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Behavioural Activation: Are You Using it Correctly?

Behavioural activation is an effective intervention for depression, but is often misunderstood and used incorrectly.

Behavioural activation is a therapeutic intervention that aims to help individuals overcome depression by encouraging them to engage in activities that promote pleasure and mastery. The approach is based on the premise that depression and other mental health issues often lead to a reduction in enjoyable and fulfilling activities, which in turn can exacerbate symptoms and lead to a cycle of worsening mood.

Understandably, clients with low mood, motivation, and energy, difficulty feeling pleasure, and sleep disturbances will not feel like doing much. However, the less someone does, the less opportunity they have to feel a sense of joy or achievement, which only leads to symptoms of depression worsening.

Behavioural activation aims to help individuals break this cycle by identifying and engaging in activities that promote pleasure and mastery. Pleasure refers to activities that are enjoyable and provide a sense of satisfaction, while mastery refers to activities that challenge the individual and help them develop skills and a sense of accomplishment.

In my experience supervising and training provisional psychologists and other early-career psychologists, I have found that behavioural activation is often misunderstood or not used correctly. Behavioural activation is not simply activity scheduling. We purposefully assist our clients in increasing meaningful activities that will increase their experience of pleasure and mastery and improve their mood. But first, we need to identify their current levels of pleasure and mastery to understand 'where to'. It is helpful to start by capturing a baseline of their mood, pleasure, and mastery levels over a week and then using that information to create change.

The following are some key principles of behavioural activation:

1. Identify and promote activities that will allow the client to have some increase (not a complete and instant return to joy) in their levels of pleasure and mastery. The goal is to gradually increase the time spent on these activities. The most effective way of doing this is by getting the client to identify the activities themselves and not to be too directive (unless necessary).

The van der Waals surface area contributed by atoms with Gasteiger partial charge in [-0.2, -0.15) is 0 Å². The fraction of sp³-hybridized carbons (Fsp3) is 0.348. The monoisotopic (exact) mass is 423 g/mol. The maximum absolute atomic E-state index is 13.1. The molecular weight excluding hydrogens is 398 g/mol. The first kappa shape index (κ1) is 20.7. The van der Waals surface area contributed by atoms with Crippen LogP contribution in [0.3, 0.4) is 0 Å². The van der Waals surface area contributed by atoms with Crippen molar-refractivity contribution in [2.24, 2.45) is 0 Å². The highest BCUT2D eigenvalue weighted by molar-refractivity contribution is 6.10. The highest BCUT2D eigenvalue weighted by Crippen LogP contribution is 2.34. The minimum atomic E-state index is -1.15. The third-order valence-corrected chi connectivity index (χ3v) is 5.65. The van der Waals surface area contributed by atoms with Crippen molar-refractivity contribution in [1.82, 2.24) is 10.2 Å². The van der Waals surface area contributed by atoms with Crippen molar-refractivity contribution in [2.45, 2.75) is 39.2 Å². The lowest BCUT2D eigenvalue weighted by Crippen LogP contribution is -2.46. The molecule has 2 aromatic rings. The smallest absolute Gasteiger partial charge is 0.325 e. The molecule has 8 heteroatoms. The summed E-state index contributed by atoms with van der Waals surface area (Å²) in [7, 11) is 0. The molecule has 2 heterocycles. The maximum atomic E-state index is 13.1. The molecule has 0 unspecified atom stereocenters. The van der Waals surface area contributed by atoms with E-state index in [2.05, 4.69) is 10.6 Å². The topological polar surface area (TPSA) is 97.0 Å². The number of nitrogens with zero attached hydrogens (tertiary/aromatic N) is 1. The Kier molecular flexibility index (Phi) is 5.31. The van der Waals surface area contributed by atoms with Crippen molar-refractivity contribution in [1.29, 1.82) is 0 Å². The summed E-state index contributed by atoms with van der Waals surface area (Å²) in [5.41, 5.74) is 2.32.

2. Monitor progress: Clients are asked to monitor their experience of pleasure and mastery in their chosen activities by completing a daily log and using a rating scale. This assists in determining whether the intervention is working and what (if anything) we need to modify for maximum effectiveness.

3. Address maladaptive thoughts and behaviours: maladaptive thoughts and behaviours can often interfere with the ability to engage in activities that promote pleasure and mastery. While we wouldn't address cognitions before or during behavioural activation, we can assist our clients by providing them with psychoeducation on motivation. Understanding how motivation works, and addressing limiting beliefs about motivation, can assist clients in getting going.

4. Behavioural experiments: When the client struggles to identify activities that may promote pleasure and mastery, the therapist and client work together to test out different activities to see what works best. This can involve trying new hobbies or engaging in activities that challenge the client in new ways.

5. Graded task assignments: The therapist and client work together to identify activities the client has been avoiding or finding difficult, then break them down into smaller, more manageable steps. The client is then encouraged to gradually work up to engaging in the entire activity, with the support and encouragement of the therapist.

Overall, the evidence suggests that behavioural activation is effective in treating depression. The main principle of behavioural activation is its focus on increasing pleasure and mastery, which is thought to be the quickest way of improving mood in depressed clients. If you would like to learn more about behavioural activation, I provide comprehensive training in depression, which you can access here. I also have a therapy manual with relevant worksheets and a step-by-step guide for implementing this with your clients in therapy here.


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